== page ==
# Zipper monad

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BrettGiles (Talk | contribs) m (Monad category) |
(Added ref to the generic zipper.) |

## Latest revision as of 01:00, 9 October 2006

The Zipper Monad is a generic monad for navigating around arbitrary data structures. It supports movement, mutation and classification of nodes (is this node the top node or a child node?, etc). It was proposed and designed by Paolo Martini (xerox), and coded by David House (davidhouse). It's designed for use with The Zipper but in fact there is no requirement to use such an idiom.

At the moment there are two specific libraries that use the Travel monad: TravelTree for navigating around binary trees, and TravelBTree for navigating around "B-Trees", trees where each node has an arbitrary number of branches. Please see below for an alternative zipper implementation that works for any data structure whatsoever.

You can download the library in its entirety. To run the tests:

tar xzf Zipper.tar.gz cd Zipper ghc -o test --make Main.hs ./test

## Contents |

## [edit] 1 Definition

data Loc c a = Loc { struct :: a, cxt :: c } deriving (Show, Eq) newtype Travel loc a = Travel { unT :: State loc a } deriving (Functor, Monad, MonadState loc, Eq)

## [edit] 2 Functions

### [edit] 2.1 Movement

At the moment, movement is specific to the structure you are traversing and as such, the movement functions are provided by libraries implementing specific structures. Try the documentation for TravelTree (binary trees) or TravelBTree (B-Trees; trees where each node has an arbitrary number of branches).

### [edit] 2.2 Mutation

There are three generic functions available for changing the structure:

getStruct :: Travel (Loc c a) a putStruct :: a -> Travel (Loc c a) a modifyStruct :: (a -> a) -> Travel (Loc c a) a

### [edit] 2.3 Exit points

To get out of the monad, usetraverse :: Loc c a -- starting location (initial state) -> Travel (Loc c a) a -- locational computation to use -> a -- resulting substructure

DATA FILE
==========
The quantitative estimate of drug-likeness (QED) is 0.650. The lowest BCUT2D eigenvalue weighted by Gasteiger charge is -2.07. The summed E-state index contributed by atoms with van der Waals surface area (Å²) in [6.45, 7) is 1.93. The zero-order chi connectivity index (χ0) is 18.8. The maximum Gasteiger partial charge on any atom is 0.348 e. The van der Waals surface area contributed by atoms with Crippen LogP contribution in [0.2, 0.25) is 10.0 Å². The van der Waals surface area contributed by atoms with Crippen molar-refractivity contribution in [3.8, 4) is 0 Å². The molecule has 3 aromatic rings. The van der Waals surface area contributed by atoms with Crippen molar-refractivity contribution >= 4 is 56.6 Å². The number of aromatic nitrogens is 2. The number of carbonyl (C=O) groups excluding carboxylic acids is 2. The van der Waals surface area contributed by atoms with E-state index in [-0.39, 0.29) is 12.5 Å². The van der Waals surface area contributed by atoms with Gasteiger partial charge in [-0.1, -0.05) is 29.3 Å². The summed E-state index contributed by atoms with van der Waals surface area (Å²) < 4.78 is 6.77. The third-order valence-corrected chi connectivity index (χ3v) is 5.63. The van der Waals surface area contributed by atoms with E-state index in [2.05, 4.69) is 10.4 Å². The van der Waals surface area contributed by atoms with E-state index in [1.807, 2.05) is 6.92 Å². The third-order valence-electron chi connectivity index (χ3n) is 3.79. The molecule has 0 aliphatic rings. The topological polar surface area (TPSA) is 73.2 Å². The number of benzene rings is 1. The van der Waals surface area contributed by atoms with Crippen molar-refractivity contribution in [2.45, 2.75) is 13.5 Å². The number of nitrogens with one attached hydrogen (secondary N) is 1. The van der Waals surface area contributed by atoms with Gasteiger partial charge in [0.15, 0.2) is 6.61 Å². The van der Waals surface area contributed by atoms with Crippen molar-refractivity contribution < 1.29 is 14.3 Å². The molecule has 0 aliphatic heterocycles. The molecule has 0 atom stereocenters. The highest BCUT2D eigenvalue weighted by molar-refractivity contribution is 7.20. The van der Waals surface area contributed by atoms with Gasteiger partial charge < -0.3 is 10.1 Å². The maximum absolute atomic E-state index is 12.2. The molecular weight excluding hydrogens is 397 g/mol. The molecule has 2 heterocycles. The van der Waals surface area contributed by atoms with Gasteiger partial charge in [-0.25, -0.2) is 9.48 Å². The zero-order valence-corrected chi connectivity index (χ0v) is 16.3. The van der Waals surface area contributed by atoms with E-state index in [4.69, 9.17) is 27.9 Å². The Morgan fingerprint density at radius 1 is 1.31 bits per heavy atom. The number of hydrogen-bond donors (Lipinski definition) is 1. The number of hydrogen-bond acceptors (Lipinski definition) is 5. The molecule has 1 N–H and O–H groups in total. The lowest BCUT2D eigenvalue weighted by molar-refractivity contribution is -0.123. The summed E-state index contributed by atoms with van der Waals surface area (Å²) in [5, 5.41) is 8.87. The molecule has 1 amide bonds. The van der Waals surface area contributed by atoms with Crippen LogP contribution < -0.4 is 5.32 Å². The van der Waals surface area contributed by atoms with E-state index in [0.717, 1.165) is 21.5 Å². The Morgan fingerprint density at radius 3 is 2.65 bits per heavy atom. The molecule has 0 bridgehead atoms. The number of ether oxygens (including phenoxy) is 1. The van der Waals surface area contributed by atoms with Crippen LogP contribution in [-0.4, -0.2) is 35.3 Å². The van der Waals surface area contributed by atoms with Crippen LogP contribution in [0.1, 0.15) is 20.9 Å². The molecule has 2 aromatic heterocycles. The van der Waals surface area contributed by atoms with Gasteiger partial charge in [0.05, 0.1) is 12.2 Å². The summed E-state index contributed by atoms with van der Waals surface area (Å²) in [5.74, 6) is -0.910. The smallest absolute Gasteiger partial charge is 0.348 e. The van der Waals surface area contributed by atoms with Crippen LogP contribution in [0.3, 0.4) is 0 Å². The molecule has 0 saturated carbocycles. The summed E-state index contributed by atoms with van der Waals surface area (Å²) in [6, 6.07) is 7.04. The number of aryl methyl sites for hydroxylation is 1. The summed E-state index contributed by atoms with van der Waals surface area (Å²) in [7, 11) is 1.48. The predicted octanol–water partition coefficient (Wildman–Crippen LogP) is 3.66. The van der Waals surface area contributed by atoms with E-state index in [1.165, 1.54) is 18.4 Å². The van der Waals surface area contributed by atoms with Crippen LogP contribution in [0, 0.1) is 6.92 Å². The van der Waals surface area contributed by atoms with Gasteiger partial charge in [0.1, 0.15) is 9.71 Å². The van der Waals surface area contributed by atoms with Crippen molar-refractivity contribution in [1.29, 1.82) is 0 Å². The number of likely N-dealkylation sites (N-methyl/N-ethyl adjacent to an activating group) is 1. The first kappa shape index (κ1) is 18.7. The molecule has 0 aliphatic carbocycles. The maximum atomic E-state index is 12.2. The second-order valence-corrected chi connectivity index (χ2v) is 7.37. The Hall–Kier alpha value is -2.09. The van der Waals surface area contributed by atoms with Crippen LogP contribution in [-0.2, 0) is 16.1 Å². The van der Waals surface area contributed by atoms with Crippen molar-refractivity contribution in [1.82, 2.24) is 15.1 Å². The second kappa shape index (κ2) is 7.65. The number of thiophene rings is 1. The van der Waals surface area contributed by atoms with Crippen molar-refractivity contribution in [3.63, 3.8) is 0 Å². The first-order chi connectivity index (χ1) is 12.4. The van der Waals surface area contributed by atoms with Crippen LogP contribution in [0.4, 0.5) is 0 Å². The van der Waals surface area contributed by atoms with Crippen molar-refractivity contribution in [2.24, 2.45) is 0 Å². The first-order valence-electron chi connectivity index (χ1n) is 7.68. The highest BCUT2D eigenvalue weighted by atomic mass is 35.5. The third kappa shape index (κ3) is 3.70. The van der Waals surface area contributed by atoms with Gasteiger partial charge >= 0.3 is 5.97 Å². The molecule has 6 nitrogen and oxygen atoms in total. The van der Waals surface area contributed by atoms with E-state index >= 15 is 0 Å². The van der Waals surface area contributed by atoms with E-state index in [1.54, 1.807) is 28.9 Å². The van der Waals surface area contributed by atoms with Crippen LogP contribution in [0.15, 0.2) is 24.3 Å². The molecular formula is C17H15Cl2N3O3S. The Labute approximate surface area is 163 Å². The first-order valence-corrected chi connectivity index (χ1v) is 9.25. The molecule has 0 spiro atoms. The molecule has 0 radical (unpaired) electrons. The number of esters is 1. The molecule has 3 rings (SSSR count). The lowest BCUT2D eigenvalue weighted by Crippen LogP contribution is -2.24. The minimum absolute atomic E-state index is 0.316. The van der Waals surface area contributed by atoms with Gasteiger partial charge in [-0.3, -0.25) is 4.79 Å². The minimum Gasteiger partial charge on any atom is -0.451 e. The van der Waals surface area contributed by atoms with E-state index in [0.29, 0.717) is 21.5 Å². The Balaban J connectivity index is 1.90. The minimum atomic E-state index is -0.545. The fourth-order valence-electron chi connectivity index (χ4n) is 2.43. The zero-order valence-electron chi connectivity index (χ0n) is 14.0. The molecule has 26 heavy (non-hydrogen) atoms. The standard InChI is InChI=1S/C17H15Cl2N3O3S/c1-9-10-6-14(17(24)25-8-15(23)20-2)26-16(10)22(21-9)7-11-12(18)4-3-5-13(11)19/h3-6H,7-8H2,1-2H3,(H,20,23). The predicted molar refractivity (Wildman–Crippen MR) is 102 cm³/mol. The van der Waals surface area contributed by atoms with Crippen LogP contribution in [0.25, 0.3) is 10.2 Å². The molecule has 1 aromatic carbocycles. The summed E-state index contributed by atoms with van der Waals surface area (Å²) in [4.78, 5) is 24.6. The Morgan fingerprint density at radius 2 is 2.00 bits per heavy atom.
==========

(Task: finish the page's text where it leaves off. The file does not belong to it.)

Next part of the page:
let t = Branch (Leaf 1) (Branch (Leaf 2) (Leaf 3)) in (getTop t) `traverse` (left >> swap >> right)

## [edit] 3 Examples

- TravelTree for binary trees.
- TravelBTree for B-Trees; trees where each node has an arbitrary number of branches.

## [edit] 4 Code

Here's the base Zipper monad in full (download or download the entire library):

{-# OPTIONS_GHC -fglasgow-exts #-} module Zipper where -- A monad implementing for traversing data structures -- http://haskell.org/haskellwiki/Zipper_monad -------------------------------------------------------------------------------- import Control.Monad.State data Loc c a = Loc { struct :: a, cxt :: c } deriving (Show, Eq) newtype Travel loc a = Travel { unT :: State loc a } deriving (Functor, Monad, MonadState loc, Eq) -- Exit Points -- -- get out of the monad traverse :: Loc c a -- starting location (initial state) -> Travel (Loc c a) a -- locational computation to use -> a -- resulting substructure traverse start tt = evalState (unT tt) start -- Mutation -- -- modify the substructure at the current node modifyStruct :: (a -> a) -> Travel (Loc c a) a modifyStruct f = modify editStruct >> liftM struct get where editStruct (Loc s c) = Loc (f s) c -- put a new substructure at the current node putStruct :: a -> Travel (Loc c a) a putStruct t = modifyStruct $ const t -- get the current substructure getStruct :: Travel (Loc c a) a getStruct = modifyStruct id -- works because modifyTree returns the 'new' tree

## [edit] 5 Alternative implementation

An alternative implementation, which is polymorphic over data structures and so can be written once and for all, is available at Generic Zipper and its applications The code on that page served as the basis for a Zipper-based file system.